I’m about a third of the way through the 50,000 word commitment I’ve made as a participant of the National Novel Writing Month. This is the third time I’ve done this. The two previous attempts never got beyond the 35,000 limited.
The working title of this is “The River in November.” What I’m doing is essentially keeping a journal of my day to day life. Sure, I’m inserting a fictional plot–I mean, I would like someone else to want to read this. I plan to have this fictional story line become increasingly bizarre in that slip-stream or “new weird” manner.
November is a strange month generally in San Antonio. It kicks off with Halloween, and then moves into two more days of macabre costuming and behavior what with Dia de los Muertos. In fact, many of the Day of the Dead stuff continues throughout the month, with many galleries keeping the work up until December.
November is also a rather busy month for me this year. Thank god I don’t have a job. How do you people manage? I mean, Monday, November 1st I attended the Luminaria press conference. The night and the following I video-taped three performances by URBAN-15. There’s been a series of committee work for Luminaria, as well as the Adelante Film Forum–this will finally be over next Monday, as the forum is this coming weekend. I have pre-production work for at least two film projects I want to do this winter. And on and on. But there is something intriguing about allowing this rather hectic month to serve as the backdrop to a novel. There are people and organizations who seem to be moving to the foreground, if for no other reason than that I’m currently working on projects with them.
One of the things about working on a piece of fiction in this manner is that if you let the real world freely enter into the fiction, you find yourself going in unexpected directions. The most obvious situation so far this month is the tragic death of Chuck Ramirez. I’ve known of Chuck for at least as long as I’ve lived in San Antonio. That’s seven or eight years. We had many friends in common for quite some time, but I never met Chuck until we both found ourselves on various Luminaria committees. I have to admit I know more about him since his death back on Friday night than I ever knew before then. I’ve been seeing all the impassioned and heartbroken comments on his FaceBook page, and so many were sharing personal stories. I also watched the series of YouTube clips from a SAMA artist conversation between Chuck and David Rubin.
The more I learn about the guy, the sadder I get. It’s awful to learn that you really like someone, but it’s too late. Chuck was my age. He has more people who love him than any of us could ever hope. I plan to head over to Blue Star for his memorial Thursday night. The gallery and the parking lot will no doubt to packed.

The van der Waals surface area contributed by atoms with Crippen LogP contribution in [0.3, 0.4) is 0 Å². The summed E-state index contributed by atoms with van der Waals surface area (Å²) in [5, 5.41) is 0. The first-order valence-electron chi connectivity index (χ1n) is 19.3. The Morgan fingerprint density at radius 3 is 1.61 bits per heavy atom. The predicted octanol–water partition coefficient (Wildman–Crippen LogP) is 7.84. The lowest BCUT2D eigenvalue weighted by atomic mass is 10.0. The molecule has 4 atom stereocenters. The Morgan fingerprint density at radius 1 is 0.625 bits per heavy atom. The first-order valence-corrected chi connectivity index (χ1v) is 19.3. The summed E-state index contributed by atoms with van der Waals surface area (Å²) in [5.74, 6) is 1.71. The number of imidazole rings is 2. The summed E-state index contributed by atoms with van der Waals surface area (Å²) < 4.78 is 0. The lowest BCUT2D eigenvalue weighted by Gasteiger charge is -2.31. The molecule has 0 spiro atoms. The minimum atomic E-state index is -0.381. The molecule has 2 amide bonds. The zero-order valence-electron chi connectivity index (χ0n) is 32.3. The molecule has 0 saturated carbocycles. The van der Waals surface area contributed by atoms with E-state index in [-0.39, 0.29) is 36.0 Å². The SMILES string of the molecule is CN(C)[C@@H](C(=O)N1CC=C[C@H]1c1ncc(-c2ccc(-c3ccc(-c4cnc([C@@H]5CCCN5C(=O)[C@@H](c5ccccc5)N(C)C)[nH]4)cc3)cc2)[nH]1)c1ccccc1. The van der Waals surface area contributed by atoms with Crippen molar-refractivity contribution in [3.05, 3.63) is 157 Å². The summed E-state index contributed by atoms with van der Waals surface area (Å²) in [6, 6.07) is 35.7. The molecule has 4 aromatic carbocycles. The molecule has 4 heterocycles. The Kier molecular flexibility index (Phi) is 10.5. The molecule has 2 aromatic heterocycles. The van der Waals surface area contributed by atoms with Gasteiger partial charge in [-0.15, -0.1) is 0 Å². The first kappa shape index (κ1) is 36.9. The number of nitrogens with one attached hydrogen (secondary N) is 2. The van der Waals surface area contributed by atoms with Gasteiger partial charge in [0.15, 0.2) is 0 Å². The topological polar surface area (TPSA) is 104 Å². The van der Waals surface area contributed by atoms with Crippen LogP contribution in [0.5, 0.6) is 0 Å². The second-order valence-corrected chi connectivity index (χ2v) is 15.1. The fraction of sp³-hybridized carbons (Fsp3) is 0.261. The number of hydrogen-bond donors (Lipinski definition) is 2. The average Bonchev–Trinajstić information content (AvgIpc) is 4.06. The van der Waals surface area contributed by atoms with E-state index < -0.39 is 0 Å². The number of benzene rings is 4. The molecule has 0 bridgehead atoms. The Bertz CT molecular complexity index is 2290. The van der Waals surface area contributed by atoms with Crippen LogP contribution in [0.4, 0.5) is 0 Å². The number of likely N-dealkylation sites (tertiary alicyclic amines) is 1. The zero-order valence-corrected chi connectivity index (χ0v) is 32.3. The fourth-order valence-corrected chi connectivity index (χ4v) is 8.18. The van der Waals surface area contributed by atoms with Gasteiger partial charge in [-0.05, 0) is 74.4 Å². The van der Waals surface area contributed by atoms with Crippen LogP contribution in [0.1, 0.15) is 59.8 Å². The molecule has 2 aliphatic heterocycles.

Years ago I did something similar to this current fictional experiment. There was a time when I was 21 or 22. I keep a dual journal.
Each night I would write two pages. I was using my beloved Royal standard manual typewriter with 11 point type. I had the habit in those days of pushing out the margins and allowing no spaces between lines. I forgot how many words I was able to cram on a page, but it was impressive. The first page was a run through of what I did that day. The second page was what I believed I would do the following day. This experiment allowed several things to happen. One was for me to see if by writing that I would do something which I might be uncomfortable doing, would it happen? It also let me track how much of what I planed to do each day did or did not happen. I also occasionally tossed in some very unlikely incidents…none which happened.
What I find interesting about this approach of twining journaling and fiction is this question: will I decided to do certain things over other things because this one thing is much more interesting for the fictional character Erik to do. Actually, this helped get me out of the house Friday night to walk downtown for the the Latin Music Festival at Main Plaza. I knew it’s be something to write about.
And now I’m thinking to use this as a rational as to why I don’t want to do certain things.
“What? Oh, no. That won’t do at all. I can’t help you. See, I’m writing a first-person non-fiction novel, and unless you expect an alien invasion, dogs wearing laser guns, or live sex acts, I can’t. It sounds just too dang boring. But have fun!”
I guess the same rational can be given if you’re a blogger.
“The fuck you asking me to do? I’ve loyal readers, man. There’s no way I can take such banality to these people. Shame on you. Shame. On. You.”
Here’s the photo section.
We begin with some shots from the Dia de los Muertos performances at HemisFair Park, Nov. 2nd, 2010.
And here are some detailed shots of a cool Dia de los Muertos altar at Centro Cultural Aztlan.
And, several days later here are some photos from the Latino Music Festival at San Antonio’s Main Plaza.
The food court.
The incomparable ST Shimi, hooping it up.
And Nortec Collective Presents: Bostitch + Fussible, who were fucking outstanding!
Program director Marisela Barrera is the heart and soul of Main Plaza. Sure, she’s a crucial part of the San Antonio theater and performance art scene, but if all she did was book incredible events at Main Plaza, she’s still earn a star on my boulevard. And I’m still kicking myself for missing Marisela’s performance at the last W.I.P. I’m such a heel…..